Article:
Instead, start with two places where you can get very specific information – your doctor and your insurance company. Your doctor already knows you. He or she may even sense that you need mental health help. Your doctor is also plugged into your local medical community and should know which mental health providers stand out from their peers.
Your insurance company can then tell you which mental health professionals accept your insurance plan. Not only that, but you can also find out the capacity of treatment covered by your plan – such as annual evaluation, quarterly medication management, and weekly/monthly individual or group therapy sessions.
From there you should have a handful of options. If not, Substance Abuse and Mental Health Services Administration (SAMHSA) has a helpline (800-662-HELP) and a Behavioral Health Treatment Locator that helps you search for services by type and location.
What Does Good Therapy Look Like?
Mental health treatment usually starts with an intake evaluation to assess where you are and what you’ll need to feel better. Depending on your situation, needs and severity, medications may be prescribed, but they only treat the symptoms of your mental illness and don’t work to identify or treat the sources of it. Good therapy does. But what does good therapy look like?
Good therapy should be collaborative and empowering. It should be considered a safe haven for your thoughts and feelings – warts and all. A good therapist can constructively and compassionately help you identify sources and triggers of your depression, anxiety, stress and more and then develop a treatment plan to better cope with them or even cure them.
A good therapist doesn’t need to have a wall full of academic degrees or awards. The true measure of a good therapist is how well they work with you. Your relationship with your therapist is professional and personal. It’s natural that personality clashes can cause strains in relationships. That’s why it’s important to have a therapist that you like and enjoy working with.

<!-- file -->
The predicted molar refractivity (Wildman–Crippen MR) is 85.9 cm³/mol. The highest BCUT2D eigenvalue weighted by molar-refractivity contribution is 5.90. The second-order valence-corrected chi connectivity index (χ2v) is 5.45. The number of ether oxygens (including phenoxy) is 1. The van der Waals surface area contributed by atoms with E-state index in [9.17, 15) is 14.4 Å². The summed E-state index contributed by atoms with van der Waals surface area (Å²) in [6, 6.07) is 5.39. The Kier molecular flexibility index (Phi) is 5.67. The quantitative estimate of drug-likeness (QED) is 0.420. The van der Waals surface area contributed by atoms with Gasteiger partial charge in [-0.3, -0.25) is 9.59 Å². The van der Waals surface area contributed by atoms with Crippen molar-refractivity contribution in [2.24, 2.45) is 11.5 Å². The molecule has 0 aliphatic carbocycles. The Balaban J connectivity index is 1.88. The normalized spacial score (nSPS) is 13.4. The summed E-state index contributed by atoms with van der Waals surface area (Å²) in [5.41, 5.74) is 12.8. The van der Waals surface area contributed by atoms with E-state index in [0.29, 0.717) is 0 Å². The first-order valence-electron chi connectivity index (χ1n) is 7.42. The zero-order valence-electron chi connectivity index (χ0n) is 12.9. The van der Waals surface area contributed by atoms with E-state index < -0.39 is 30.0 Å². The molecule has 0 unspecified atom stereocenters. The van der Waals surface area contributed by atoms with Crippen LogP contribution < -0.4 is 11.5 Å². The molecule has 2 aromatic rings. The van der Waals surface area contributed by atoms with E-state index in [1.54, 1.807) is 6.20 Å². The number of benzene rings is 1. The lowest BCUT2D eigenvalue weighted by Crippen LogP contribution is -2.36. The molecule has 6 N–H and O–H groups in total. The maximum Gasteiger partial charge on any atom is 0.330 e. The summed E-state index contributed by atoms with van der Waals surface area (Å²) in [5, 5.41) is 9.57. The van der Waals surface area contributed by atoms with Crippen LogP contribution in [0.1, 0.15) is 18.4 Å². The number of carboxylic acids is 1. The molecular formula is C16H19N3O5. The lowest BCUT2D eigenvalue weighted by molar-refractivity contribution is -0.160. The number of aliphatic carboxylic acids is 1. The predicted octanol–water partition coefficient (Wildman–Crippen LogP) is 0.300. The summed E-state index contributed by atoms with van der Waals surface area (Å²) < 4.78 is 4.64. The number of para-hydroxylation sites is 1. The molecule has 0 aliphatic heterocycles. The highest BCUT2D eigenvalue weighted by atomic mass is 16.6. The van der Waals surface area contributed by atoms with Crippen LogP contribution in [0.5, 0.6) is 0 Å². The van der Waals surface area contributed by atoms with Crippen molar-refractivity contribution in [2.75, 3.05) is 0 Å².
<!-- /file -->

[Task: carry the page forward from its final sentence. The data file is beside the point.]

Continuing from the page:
But remember that it takes time to develop a relationship with a therapist. Don’t expect the world from someone you just met. Let it develop before deciding if a particular therapist isn’t the best match for you. If they aren’t, they can recommend somebody that is.
Group therapy can be an effective complement to individual therapy. It reinforces the concept that you aren’t alone because group members give and receive support to each other. The therapist helps the group develop coping strategies through discussion and role-playing to demonstrate those strategies in action.
Mental Health Care is Important but Also Ordinary
No matter your age or background, taking care of your mental health is critical to your happiness and health. I consider it very important but I also want you to consider it very ordinary in the sense that mental health treatment should be as commonplace as seeing any medical specialist.
Getting the right treatment may require a little digging but you have all the tools you need with your phone, computer, or a chat with your doctor. Medication helps with symptoms but what’s most important is that you get the right treatment for what’s causing your stress, depression or anxiety. No matter where you live, help isn’t far away. And no matter who you are, you aren’t alone.
“Data and Publications.” Centers for Disease Control. Last updated January 26, 2018.
“Treatments for Mental Disorders.” Substance Abuse and Mental Health Services Administration. Last updated April 5, 2017.
Last Updated: October 18, 2018